Along with Lin, we have captains Jeff and Jean Grossman discussing how to work effectively as a cruising couple. We've all seen THAT captain who yells at his wife who, on the bow, struggles with getting a heavy anchor over, or throwing lines to a dockhand, and we don't want to be that couple! It's a fun seminar with lots of useful information.
Captain Dave Skolnick (past president of the SSCA) smashes some hoary myths about crossing the Gulf Stream, such as never crossing when the letter 'N' is in the forecast. With many years of delivery experience behind him, Dave knows what he's talking about and this is a seminar from which even old Bahamian hands will take away great information to make their crossings easier and faster. I know that last years Sail to the Sun ICW Ralliers enjoyed it and it helped make their Gulf Stream crossings easier.
Greg Kutsen, of Mantus Anchors, gives what I consider to be the best seminar on anchoring I've ever seen. If sleeping well at anchor matters to you, this is a 'must see' seminar. Best of all, you don't have to have a Mantus anchor to take advantage of these tips and Greg doesn't base his seminar on his product either. Special thanks also to Mantus for sponsoring our full day seminar. You can see their product line here - and if you want a special seminar discount on any Mantus product, contact me directly using the popup in the lower left corner.
The Boat Galley's well loved Carolyn Shearlock will be discussing "Provisioning for Cruisers Made Easy" Hurricane Preparation and How to Protect Your Boat".
I didn't know until about five minutes ago that Carolyn got her start writing by discussing hurricane preparedness.
Let me tell you how good she is - her Gemini catamaran 'Barefoot Gal' was one of the few boats in the Boot Key Harbor mooring field that survived Irma - not only survived, but with very minimal damage. In her usual humble fashion, Carolyn says this was partly due to luck, but frankly, her extensive preparations were the key to this outcome.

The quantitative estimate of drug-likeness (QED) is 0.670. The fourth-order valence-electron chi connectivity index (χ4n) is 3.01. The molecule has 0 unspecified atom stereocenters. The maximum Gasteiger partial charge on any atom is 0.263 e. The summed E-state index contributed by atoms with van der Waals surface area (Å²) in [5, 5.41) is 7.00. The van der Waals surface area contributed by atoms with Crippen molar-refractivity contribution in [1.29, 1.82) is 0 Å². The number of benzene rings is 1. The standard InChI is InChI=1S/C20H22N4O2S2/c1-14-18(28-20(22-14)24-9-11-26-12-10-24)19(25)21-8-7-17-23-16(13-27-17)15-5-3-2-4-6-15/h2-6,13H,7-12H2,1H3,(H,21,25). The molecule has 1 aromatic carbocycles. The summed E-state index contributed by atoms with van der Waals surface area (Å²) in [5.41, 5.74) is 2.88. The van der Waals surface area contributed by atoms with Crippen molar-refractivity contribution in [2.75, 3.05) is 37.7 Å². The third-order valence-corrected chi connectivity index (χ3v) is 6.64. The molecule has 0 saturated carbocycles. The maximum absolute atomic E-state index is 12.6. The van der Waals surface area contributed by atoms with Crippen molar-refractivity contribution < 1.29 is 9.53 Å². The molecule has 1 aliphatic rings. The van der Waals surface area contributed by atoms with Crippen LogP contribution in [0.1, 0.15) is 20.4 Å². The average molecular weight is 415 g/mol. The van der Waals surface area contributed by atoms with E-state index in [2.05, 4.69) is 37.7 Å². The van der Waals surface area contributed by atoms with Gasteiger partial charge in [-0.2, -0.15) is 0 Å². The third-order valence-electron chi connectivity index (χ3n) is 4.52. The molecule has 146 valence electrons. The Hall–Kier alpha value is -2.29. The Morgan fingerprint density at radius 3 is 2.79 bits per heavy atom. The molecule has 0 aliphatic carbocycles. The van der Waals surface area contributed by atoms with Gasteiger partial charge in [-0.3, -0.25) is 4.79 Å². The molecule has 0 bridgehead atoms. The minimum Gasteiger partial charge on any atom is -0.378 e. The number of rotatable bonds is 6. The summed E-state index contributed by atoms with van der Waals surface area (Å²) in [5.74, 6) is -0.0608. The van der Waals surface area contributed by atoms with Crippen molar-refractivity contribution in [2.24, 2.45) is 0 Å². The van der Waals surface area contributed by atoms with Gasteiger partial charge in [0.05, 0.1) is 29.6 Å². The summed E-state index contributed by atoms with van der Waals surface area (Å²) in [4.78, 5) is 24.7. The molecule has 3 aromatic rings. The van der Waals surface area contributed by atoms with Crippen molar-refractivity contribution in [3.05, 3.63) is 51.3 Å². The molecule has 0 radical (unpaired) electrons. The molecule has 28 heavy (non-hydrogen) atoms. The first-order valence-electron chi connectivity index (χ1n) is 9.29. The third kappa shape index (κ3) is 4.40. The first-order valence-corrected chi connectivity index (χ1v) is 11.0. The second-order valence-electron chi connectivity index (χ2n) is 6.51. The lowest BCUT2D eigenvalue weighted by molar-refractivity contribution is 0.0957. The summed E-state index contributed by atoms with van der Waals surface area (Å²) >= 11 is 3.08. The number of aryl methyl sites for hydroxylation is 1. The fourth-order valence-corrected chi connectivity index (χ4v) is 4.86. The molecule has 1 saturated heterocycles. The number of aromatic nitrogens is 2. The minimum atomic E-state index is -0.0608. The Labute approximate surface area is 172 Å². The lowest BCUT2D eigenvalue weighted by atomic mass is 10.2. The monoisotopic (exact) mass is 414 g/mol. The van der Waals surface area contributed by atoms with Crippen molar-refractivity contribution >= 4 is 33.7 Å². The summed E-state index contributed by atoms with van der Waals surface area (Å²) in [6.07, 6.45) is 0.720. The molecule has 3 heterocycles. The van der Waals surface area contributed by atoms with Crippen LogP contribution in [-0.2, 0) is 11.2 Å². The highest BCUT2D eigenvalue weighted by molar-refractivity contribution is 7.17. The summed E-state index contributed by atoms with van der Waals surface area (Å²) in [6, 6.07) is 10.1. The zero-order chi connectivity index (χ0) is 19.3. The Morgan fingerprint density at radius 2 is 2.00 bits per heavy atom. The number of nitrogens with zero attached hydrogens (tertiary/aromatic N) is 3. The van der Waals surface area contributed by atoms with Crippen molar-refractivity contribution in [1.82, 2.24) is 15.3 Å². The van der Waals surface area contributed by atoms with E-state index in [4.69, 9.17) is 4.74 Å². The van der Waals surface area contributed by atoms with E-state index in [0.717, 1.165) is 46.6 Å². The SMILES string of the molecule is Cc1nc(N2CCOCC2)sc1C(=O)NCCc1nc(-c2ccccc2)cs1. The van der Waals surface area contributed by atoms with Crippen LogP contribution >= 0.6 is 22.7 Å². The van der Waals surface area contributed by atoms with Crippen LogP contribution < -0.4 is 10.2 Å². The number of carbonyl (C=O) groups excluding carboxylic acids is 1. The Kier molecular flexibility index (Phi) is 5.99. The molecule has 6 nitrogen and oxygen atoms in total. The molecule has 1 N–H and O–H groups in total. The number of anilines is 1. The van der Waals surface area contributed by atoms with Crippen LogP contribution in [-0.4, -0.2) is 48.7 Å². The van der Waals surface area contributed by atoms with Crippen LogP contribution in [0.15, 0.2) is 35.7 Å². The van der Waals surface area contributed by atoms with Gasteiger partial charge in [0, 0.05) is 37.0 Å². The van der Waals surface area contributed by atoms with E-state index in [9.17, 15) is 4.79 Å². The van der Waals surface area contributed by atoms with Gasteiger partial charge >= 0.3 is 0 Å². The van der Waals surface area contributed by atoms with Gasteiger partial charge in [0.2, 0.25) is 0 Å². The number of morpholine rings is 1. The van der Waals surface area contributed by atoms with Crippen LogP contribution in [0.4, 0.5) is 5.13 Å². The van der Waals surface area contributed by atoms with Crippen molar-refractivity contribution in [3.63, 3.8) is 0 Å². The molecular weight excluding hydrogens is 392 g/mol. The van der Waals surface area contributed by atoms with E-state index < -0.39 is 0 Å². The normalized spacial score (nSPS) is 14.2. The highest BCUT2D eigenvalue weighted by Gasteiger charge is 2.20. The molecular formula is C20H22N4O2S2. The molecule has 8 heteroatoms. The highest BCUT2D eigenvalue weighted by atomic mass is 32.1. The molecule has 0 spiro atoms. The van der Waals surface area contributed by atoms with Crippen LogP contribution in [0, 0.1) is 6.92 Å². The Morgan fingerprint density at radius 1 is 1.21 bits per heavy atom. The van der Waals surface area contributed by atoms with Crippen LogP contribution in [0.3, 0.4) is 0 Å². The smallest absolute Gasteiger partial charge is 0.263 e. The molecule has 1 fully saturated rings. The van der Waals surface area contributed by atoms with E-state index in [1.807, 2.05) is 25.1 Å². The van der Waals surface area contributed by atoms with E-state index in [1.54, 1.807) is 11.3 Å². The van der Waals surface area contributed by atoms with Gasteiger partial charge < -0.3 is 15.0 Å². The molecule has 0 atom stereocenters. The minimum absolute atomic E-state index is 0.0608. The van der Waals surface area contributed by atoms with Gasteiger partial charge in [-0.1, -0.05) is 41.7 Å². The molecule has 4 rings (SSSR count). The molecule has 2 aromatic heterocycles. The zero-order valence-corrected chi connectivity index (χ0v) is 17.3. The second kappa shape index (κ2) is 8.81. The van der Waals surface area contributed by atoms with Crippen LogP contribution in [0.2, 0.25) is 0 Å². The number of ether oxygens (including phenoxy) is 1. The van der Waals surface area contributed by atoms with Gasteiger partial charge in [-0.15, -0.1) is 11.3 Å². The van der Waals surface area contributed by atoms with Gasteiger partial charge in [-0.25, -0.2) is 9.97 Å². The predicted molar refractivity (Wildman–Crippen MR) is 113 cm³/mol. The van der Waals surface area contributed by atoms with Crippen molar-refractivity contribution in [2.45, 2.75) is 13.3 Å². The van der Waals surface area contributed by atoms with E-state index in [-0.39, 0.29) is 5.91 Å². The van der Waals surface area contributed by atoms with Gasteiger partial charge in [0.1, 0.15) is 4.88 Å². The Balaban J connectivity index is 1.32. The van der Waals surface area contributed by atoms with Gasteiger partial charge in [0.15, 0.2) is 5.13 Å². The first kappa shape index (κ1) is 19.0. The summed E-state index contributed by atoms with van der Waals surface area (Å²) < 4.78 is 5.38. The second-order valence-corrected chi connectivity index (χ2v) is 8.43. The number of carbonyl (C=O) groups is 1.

This may well be the most valuable cruising seminar you'll ever hear. For a taste of this seminar, check out the Boat Galley's blogpost "How Did She Survive Irma?"
Leaving the best (and least humble!) to last, I will be discussing the "First Timer's Guide to Sailing South". This is my signature seminar and is based on 30 successful AND enjoyable transits on the ICW. You're cruise south on the ICW can be a purgatory, or a pleasure. I'll tell you how to make it a pleasure.
After all of this great stuff, we are featuring a Round Table Question and Answer session so that you can ask the speakers the questions that are vexing you. For example, what are Dave Skolnick's tips on cooking on a boat galley, since he's an amateur boat chef. Or Jeff and Jean's tips on buying a cruising boat? They consult with purchasers to assist them in making the right decision. What was Lin's most frightening moment?
You might want to ask Greg how Mantus Anchors came to be, or about the places he's visited as a full time cruiser.
Lunch is included of course, and after all of this thirst making work, we've got a happy hour for you where you can meet the speakers personally.
It's going to be a great seminar, and I invite you to join us at 8:30 on October 9, at the Annapolis Maritime Museum. Here's a link to more information, including ticket information - Sail to the Sun ICW Cruising Seminar. Remember, seating is limited, so don't wait to purchase your tickets.
If you've been considering joining the Sail to the Sun ICW Rally this fall, leaving Hampton on October 19, you still have time to sign up - we have one spot left due to a family crisis that caused one couple to have to postpone their trip south to next year.
For more information and to receive a Rally brochure, or to sign up, click through to 'Sail to the Sun ICW Rally'. It's a "two month floating party" according to one participant, and the most fun you'll have sailing south. And that's what it's all about, right?